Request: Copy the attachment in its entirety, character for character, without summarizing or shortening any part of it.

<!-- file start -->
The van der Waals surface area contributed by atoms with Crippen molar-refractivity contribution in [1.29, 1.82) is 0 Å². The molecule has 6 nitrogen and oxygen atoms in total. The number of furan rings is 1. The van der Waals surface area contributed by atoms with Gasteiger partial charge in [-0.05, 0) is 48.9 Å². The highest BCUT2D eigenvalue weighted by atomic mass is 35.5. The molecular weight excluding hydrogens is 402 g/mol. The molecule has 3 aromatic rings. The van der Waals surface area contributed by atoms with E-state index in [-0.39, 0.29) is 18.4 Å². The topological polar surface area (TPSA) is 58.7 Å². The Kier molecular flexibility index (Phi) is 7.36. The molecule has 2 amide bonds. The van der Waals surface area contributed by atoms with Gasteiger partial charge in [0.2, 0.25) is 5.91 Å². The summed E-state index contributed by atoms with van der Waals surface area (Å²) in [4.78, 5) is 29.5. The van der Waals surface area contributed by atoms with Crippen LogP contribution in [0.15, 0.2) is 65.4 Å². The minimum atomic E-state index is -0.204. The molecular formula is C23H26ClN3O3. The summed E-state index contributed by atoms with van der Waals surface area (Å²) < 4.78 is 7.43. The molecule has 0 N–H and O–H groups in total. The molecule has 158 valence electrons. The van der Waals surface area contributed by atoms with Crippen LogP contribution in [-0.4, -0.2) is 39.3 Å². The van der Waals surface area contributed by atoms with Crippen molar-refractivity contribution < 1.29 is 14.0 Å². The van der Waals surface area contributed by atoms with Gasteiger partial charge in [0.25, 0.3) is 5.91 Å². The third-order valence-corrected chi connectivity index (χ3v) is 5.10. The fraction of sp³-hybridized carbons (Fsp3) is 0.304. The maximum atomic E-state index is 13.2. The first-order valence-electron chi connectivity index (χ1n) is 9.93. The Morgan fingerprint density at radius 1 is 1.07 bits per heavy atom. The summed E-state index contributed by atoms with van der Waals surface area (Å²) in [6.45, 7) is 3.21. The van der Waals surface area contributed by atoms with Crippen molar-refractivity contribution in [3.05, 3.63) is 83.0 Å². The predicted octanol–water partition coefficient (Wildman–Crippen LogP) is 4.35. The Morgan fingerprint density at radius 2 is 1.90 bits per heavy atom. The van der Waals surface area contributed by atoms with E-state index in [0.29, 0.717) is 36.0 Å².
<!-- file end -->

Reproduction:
The van der Waals surface area contributed by atoms with Crippen molar-refractivity contribution in [1.29, 1.82) is 0 Å². The molecule has 6 nitrogen and oxygen atoms in total. The number of furan rings is 1. The van der Waals surface area contributed by atoms with Gasteiger partial charge in [-0.05, 0) is 48.9 Å². The highest BCUT2D eigenvalue weighted by atomic mass is 35.5. The molecular weight excluding hydrogens is 402 g/mol. The molecule has 3 aromatic rings. The van der Waals surface area contributed by atoms with E-state index in [-0.39, 0.29) is 18.4 Å². The topological polar surface area (TPSA) is 58.7 Å². The Kier molecular flexibility index (Phi) is 7.36. The molecule has 2 amide bonds. The van der Waals surface area contributed by atoms with Gasteiger partial charge in [0.2, 0.25) is 5.91 Å². The summed E-state index contributed by atoms with van der Waals surface area (Å²) in [4.78, 5) is 29.5. The van der Waals surface area contributed by atoms with Crippen LogP contribution in [0.15, 0.2) is 65.4 Å². The minimum atomic E-state index is -0.204. The molecular formula is C23H26ClN3O3. The summed E-state index contributed by atoms with van der Waals surface area (Å²) < 4.78 is 7.43. The molecule has 0 N–H and O–H groups in total. The molecule has 158 valence electrons. The van der Waals surface area contributed by atoms with Crippen LogP contribution in [-0.4, -0.2) is 39.3 Å². The van der Waals surface area contributed by atoms with Crippen molar-refractivity contribution < 1.29 is 14.0 Å². The van der Waals surface area contributed by atoms with Gasteiger partial charge in [0.25, 0.3) is 5.91 Å². The third-order valence-corrected chi connectivity index (χ3v) is 5.10. The fraction of sp³-hybridized carbons (Fsp3) is 0.304. The maximum atomic E-state index is 13.2. The first-order valence-electron chi connectivity index (χ1n) is 9.93. The Morgan fingerprint density at radius 1 is 1.07 bits per heavy atom. The summed E-state index contributed by atoms with van der Waals surface area (Å²) in [6.45, 7) is 3.21. The van der Waals surface area contributed by atoms with Crippen molar-refractivity contribution in [3.05, 3.63) is 83.0 Å². The predicted octanol–water partition coefficient (Wildman–Crippen LogP) is 4.35. The Morgan fingerprint density at radius 2 is 1.90 bits per heavy atom. The van der Waals surface area contributed by atoms with E-state index in [0.29, 0.717) is 36.0 Å².